I was born and raised on the borderline of two of New York City’s largest boroughs during the turbulent 1960s and 70s, in a family with angry Appalachian roots, rival to those of the Hatfield’s and the McCoy’s. Growing up in a home that mirrored the hostilities of the times, my siblings and I lived a free range childhood in a town with a bad reputation for urban jungle.  A rough and tumble lifestyle, it taught (at a very early age), that in order to survive unscathed, you need to be aware of what was happening around you.  And around us were race riots, gangsters, blackouts, free-for-all looting, Son-of-Sam shootings, drinks, drugs and death, and a myriad of other dicey happenings.  If you survived, you knew you were lucky; but also knew that even in the best of times luck was a fickle friend. One who could turn on you on a dime.

In my early teens, I had the remarkable opportunity to mentor with Indian Space artist Robert Barrell at his Forest Park School of Art in Woodhaven.   I studied with him for the next ten years, and afterwards taught the children's art class on Saturday mornings for another five.  Barrell's studio was an amazing place, with a wide range of artists and talents. Led by this George Bridgman and Hans Hofmann taught, Art Students League, WPA painter, political satirist, and remarkable talent, Barrell's studio was a rare and unexpected sanctuary.

In 1985, with a Bachelors of Arts from Queens College of the City University of New York under my belt, I was ready to "launch" my art career in a world that neither recognized nor welcomed female artists.   Determined to avoid the starving artist routine, which I know all too well,  I have worn many different hats from bank teller to shoe salesman, secretary to sandwich-maker. I have sold consumer goods, bug spray, speed starch and oven cleaners.  I have worked in hospitality, law, finance, and non-profit.  I can run the rat race with the best of them, while at the same time taking notes for future works of art. As much as I hate it, I find inspiration every day. I have always known that my work would not be created in a vacuum; it is a direct product of surviving contemporary America.  Repeatedly, I find myself drawn to the invisible in society because I too have been invisible. I am drawn to the every woman, because I am every woman.  It is about the dangers that lurk around every corner, because I have witnessed them firsthand.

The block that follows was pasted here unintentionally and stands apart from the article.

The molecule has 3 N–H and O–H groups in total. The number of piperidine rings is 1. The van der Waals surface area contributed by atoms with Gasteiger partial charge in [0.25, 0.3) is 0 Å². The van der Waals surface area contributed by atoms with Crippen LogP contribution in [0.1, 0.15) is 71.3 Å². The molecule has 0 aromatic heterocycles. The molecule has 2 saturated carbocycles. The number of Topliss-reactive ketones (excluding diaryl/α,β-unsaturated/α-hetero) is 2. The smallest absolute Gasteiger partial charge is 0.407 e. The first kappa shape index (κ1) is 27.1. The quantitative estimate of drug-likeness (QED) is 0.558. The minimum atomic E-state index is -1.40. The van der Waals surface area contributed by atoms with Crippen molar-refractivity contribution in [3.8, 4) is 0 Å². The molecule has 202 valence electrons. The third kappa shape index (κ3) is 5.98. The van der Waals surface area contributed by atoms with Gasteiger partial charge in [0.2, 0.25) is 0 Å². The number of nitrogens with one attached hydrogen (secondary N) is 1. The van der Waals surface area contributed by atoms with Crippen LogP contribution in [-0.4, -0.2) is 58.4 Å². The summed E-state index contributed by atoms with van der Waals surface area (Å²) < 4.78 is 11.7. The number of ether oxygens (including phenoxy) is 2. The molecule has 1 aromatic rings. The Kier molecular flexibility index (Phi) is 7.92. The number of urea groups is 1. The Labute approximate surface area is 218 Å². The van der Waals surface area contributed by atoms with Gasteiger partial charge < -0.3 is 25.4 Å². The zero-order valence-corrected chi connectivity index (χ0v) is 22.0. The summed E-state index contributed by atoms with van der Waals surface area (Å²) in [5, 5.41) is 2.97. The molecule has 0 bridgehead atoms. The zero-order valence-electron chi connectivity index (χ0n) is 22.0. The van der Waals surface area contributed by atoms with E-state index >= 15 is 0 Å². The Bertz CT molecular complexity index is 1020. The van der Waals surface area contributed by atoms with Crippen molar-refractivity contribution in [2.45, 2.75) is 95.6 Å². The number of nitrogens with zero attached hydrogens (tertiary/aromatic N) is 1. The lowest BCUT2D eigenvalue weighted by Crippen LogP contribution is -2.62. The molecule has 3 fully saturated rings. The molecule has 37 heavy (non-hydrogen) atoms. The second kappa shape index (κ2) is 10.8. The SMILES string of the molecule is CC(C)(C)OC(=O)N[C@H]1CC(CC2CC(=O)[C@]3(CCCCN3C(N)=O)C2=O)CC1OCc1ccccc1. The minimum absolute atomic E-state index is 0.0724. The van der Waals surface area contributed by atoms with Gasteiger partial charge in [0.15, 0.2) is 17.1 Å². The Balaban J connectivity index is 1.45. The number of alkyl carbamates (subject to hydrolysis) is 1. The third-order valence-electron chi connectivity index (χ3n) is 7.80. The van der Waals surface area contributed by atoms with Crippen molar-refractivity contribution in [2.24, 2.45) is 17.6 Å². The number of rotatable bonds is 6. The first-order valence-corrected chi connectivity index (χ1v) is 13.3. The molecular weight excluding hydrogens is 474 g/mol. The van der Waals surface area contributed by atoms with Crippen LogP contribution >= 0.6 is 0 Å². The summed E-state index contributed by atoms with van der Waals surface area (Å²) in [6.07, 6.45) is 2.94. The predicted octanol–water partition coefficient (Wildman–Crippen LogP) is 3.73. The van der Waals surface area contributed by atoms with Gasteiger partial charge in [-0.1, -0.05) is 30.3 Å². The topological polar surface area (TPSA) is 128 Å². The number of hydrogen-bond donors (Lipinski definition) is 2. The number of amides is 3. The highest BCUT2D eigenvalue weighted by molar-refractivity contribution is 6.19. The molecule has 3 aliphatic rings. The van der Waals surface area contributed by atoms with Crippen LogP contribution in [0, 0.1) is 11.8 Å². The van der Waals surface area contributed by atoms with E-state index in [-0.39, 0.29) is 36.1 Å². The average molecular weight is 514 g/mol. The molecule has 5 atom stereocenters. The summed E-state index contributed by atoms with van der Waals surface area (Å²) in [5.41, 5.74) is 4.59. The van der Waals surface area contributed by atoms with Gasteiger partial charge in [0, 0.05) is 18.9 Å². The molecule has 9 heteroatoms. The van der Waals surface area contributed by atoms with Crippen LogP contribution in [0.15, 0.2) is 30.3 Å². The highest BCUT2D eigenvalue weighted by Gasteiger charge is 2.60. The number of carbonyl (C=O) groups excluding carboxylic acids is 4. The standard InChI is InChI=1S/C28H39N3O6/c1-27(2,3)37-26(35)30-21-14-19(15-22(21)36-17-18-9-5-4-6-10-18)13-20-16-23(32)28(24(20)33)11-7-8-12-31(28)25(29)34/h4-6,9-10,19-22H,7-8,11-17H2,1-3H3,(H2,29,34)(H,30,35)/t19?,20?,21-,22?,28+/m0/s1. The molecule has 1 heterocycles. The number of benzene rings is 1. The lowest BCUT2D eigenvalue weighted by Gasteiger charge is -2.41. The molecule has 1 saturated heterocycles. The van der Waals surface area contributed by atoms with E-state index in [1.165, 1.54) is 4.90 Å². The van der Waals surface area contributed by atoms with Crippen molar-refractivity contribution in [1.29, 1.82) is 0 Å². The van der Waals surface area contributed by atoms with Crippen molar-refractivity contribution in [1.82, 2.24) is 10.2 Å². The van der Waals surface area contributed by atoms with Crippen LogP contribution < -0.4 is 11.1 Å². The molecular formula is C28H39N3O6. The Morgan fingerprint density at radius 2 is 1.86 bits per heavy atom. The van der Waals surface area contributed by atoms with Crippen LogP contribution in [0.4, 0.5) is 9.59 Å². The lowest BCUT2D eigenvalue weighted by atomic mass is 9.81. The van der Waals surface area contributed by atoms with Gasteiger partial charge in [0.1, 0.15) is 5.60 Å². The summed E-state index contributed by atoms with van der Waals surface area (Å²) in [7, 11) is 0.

Early in my career, I found myself drawn to the obscure, odd, or the unusual.  The little secrets that are there for the discovery if you take the time to look, really look, at what is happening around you.  I have long felt that my role as an artist is that of a "spy" with a mission is to watch, document the stories of the creatures that inhabit the world around me.  This journey has taken me across the planet to the far reaches of the Australian outback, Europe, Ireland, and then right back to square one to Northeastern, Central Pennsylvanian Appalachia, where my family’s roots are found.  I embrace the human anthropology discovered along the way, connecting one to another, and all of us to the whole, and celebrate our shared humanity.

My early works reflect a classical approach to oil painting.  After an Italian residency in 2013, I fell in love with some of the elements of the Arte Povera movement, and their use of raw, very unglamorous and unromantic materials.  It was then I began to explore painting on other surfaces such as burlap and slate. I especially love using discarded slate from a former state-run (1885-1996) condemned psychiatric hospital.  Now a hotspot for urbex explorers, it provides a wealth of unusual poignant pieces of history on which to paint.  Slate itself is quite conducive to quick and energetic studies.  The added symbolism using a piece of broken shelter for portraits seems appropriate for our times.

Four concurrent series in paintings are:

American Toile - using on burlap, is intentionally rough, and highlights ordinary people who contribute to the patterns of our day, with idiosyncrasies, battle scars, victories and losses. 

Wilderness of Salt - also on burlap with found objects, parallels the historic and contemporary plight of women (the eternal #metoo) and the sad fact that, as far as we have come, there is still a long way to go for equality - in both the arts and the world in general. 

Lullaby - on burlap, is for our crazy MAGA mad, pussy-grabbing world - when a bit of solace is called for, with a series of modern day lullabies, hoping to ease anxiety and everyday angst. 

#brokenwomenmendstronger - is a series of portraits on, remnants from the condemned Kings Park Psychiatric Hospital, depicting women who, inspite of violent life experiences, have emerged victorious. 

All come with the reminder:   Irregularities and variations in the colors and texture of this fabric are characteristic of the fabric adding to its natural beauty, and is in no way to be considered as defective.

I also have several series using digital photography.

Chasing Saturn wraps personal memories and dreams into the mythology of the Roman/Greek deity. 

Bird on a Wire is a photo-journal reflecting on my own lineage.  With a diaspora to nowhere, it is my journey to search for a lost tribe, in a family fraught with dysfunction.  Bird on a Wire explores the personal backroads of America leading from Appalachian roots to inner city New York.

Wake of the Dutchman embraces a life-long love of the sea and ships.

Eighty Miles a Day reflects on a 20,000+ miles a year commute to New York City.

Select works from all of the above can be found on this website.